Then there’s the ‘what works’ movement that has given us a dozen new institutions committed to putting evidence to work (with the latest, the What Works Centre for Children’s Social Care, about to leave its incubatory nest at Nesta), the clearest countertrend to dumb populism.There’s any number of good examples of the use of data analytics and machine learning, helped by a proliferation of ‘offices of data analytics’.
Wales and Scotland have also used their freedoms to innovate: Wales' Future Generations Act and Innovate to Save budgets are models that I’m sure other countries will copy in time, as are Scotland’s successes on everything from cutting gang violence in Glasgow to community land ownership.
Parts of English local government have also been pioneers despite savage cuts, with notable examples like Preston’s local sourcing model and Wigan’s relational model of care (supported at the beginning by Nesta’s Creative Councils programme). We’re also beginning to see radical new operating models – some supported by our Sharelab funds – that orchestrate resources in very different ways.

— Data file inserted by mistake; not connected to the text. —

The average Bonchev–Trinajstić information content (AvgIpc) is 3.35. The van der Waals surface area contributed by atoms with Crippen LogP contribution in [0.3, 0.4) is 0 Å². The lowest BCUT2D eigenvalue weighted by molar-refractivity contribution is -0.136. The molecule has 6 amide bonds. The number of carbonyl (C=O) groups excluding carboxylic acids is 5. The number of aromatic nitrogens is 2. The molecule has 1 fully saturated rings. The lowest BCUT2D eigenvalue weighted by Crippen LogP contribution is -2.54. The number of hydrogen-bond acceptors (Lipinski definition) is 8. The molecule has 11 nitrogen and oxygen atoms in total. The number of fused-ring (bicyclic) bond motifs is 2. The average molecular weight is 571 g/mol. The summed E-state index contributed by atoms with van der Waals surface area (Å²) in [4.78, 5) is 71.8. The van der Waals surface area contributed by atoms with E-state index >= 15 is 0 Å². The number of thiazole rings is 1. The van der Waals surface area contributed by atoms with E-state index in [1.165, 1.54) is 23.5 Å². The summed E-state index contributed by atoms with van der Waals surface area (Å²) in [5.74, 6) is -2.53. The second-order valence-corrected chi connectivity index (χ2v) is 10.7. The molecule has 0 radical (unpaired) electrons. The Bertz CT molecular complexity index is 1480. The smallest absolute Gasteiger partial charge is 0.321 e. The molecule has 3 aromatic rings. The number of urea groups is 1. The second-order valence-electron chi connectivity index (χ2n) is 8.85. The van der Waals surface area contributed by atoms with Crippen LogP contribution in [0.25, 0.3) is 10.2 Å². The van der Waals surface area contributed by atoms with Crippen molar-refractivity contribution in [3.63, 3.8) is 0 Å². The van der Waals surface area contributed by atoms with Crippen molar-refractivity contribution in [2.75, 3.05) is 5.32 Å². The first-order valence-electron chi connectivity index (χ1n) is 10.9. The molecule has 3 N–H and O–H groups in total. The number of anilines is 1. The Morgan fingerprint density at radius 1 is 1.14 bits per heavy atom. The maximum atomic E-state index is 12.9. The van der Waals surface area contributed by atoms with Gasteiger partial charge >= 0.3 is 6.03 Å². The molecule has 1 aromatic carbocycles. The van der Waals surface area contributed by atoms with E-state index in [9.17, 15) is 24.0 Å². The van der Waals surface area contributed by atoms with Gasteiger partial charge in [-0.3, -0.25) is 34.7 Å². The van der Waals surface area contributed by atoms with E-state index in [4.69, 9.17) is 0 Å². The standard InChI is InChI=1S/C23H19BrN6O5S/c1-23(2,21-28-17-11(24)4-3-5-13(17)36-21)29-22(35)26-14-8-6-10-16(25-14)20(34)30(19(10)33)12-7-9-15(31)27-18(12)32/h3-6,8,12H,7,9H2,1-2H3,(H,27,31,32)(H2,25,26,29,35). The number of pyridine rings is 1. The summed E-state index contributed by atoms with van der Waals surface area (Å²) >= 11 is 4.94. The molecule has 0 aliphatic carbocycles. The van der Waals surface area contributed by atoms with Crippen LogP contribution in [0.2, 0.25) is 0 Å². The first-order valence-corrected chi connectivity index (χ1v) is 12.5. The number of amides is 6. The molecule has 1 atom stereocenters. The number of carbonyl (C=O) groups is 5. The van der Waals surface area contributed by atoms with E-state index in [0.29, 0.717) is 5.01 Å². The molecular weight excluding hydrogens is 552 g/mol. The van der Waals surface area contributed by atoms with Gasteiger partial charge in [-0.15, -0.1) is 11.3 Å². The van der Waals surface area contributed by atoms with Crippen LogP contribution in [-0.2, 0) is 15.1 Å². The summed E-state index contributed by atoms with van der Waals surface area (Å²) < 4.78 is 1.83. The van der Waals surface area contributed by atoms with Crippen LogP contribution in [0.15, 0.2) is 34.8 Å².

So there are more than a few reasons to be cheerful, even if most of these examples operate well below the radar of national media. But what of the future? Neither of the main party leaders has shown much personal interest in the machineries of government, let alone the cutting edge of innovation, and it is of course possible that much of this will go into reverse.
But in at least some parts of the world I’m hopeful that we will see a further leap forward in how governments can work and that a key part of this will be a more serious approach to collective intelligence and intelligence design.